The fleet had brought news of several promotions for the garrison. Amongst them Colonel Green was raised to the rank of Brigadier-General, Lieutenant Holloway being appointed his
Brigade Major. 


Admiral Darby’s relief of Gibraltar   ( John Lodge )

Also according to Porter from this time on Holloway kept a private diary of his own movements, in addition to his diary of the works executed - which has been the source of my previous quotations. He thought it more important to do this now that he was a staff officer. The following were his first entries in the new journal. 
April 17 1781’. Was appointed Brigade Major to Brigadier Green NB. I live at Mount Pleasant in Brig. General Green’s house 
 May 28 1781. Received orders to acquaint the 2 men of the Soldier Artificer Co. that were tried by a G. C. Martial this morning that they were to be executed at Guard mounting tomorrow morning - Went into town and before the officers and whole Main guard informed the criminals of their fate 
May 29 1781. After breakfast went into town for general orders - Waited at the Kings bastion until the artificer Co. came from the southward. Joined them and went to the place of Execution. Stayed with the Field officer of the day till the law was put in execution
The men were sentenced to death for plundering houses that had been abandoned by the inhabitants during the bombardment.
July 22 1781. Went down to the Mole with Mrs. Green, who was going to England
Mrs Green was seriously ill and would soon be dead.

The next major event of the Siege was the Sortie:
Nov 26 1781. Conveyed orders to Lt Skinner, Johnson and Hay to attend the Governor & Brigadier at Court room to receive instructions, ordered Artificer Co. to march at once to Hargrave’s parade - Told them off for the different columns they belonged to. 
I joined the Brigadier and Governor and marched down the town to Landport, where the Gov. desired the Brigadier not to go out. We then turned up to the Grand Battery, and went to the North Bastion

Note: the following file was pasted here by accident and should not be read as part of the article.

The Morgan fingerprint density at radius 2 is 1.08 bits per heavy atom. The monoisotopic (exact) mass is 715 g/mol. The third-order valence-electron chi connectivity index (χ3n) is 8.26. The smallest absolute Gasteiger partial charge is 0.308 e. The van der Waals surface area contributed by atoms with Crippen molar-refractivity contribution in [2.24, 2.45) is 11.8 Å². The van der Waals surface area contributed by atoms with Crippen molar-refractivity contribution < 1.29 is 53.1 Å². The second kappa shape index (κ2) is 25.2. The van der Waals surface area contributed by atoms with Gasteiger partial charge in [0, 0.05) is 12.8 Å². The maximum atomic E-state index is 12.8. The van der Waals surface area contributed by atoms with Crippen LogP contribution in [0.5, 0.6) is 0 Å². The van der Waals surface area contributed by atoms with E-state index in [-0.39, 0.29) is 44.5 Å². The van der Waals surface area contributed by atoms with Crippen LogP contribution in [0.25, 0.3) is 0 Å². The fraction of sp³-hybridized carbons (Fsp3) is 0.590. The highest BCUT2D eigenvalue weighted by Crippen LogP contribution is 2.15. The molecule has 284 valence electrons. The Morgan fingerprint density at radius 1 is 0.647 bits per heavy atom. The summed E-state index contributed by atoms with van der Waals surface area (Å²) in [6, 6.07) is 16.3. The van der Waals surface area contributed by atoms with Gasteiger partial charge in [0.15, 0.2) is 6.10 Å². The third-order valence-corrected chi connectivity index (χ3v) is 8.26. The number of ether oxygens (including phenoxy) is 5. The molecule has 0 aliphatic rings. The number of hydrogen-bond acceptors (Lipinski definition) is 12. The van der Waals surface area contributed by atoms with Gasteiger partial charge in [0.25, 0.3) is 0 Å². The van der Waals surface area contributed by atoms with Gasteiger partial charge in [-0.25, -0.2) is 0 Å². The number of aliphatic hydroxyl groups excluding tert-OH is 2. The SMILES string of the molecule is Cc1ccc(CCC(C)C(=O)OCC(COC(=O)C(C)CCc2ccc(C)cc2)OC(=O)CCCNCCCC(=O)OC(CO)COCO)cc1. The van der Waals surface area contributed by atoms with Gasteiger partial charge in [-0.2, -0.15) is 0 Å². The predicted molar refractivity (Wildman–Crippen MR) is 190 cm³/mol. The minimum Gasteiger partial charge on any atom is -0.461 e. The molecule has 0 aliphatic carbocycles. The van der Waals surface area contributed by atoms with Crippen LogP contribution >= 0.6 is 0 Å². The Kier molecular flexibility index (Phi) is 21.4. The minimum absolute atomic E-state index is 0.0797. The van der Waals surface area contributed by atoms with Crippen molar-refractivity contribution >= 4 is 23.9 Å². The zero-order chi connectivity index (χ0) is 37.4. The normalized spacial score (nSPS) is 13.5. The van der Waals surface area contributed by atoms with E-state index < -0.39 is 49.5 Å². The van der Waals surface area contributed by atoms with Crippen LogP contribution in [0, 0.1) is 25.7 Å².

The Governor went out with the troops. We remained on the North Bastion the whole time of sortie. Several shots from Fort Barbara to the North Bastion & 3 or 4 shells burst over our heads, only one shot near the troops on Isthmus that I could see. About 40 minutes after 3 enemy’s works first on fire 
At 4, from the West End of West gun battery to the east end of the 5th branch of their former approaches, was one continued flame of fire, and the eastern parallel from the opening to the south end . . . I left North Bastion and went southward to breakfast, then to the top of the rock to reconnoitre remains of enemy’s works

The Sortie

On December 20th Brigadiers Ross and Green were promoted to the rank of Major-General, and Lieutenant Holloway now became Green’s Aide-de-Camp.
Dec 20 1781. At 2 o'clock an officer’s guard came to mount on Major-General Green.
After he had received the guard he asked the officer to dinner. I went by his order to the Adj Gen with his compliments, to desire that the guard might be taken off. The Governor ordered the F officer of the day to be informed of it, which was done.
In January 1782, Holloway’s colleague, Lt. Booth seems to have had a nervous breakdown of some sort. Holloway had this to say about it: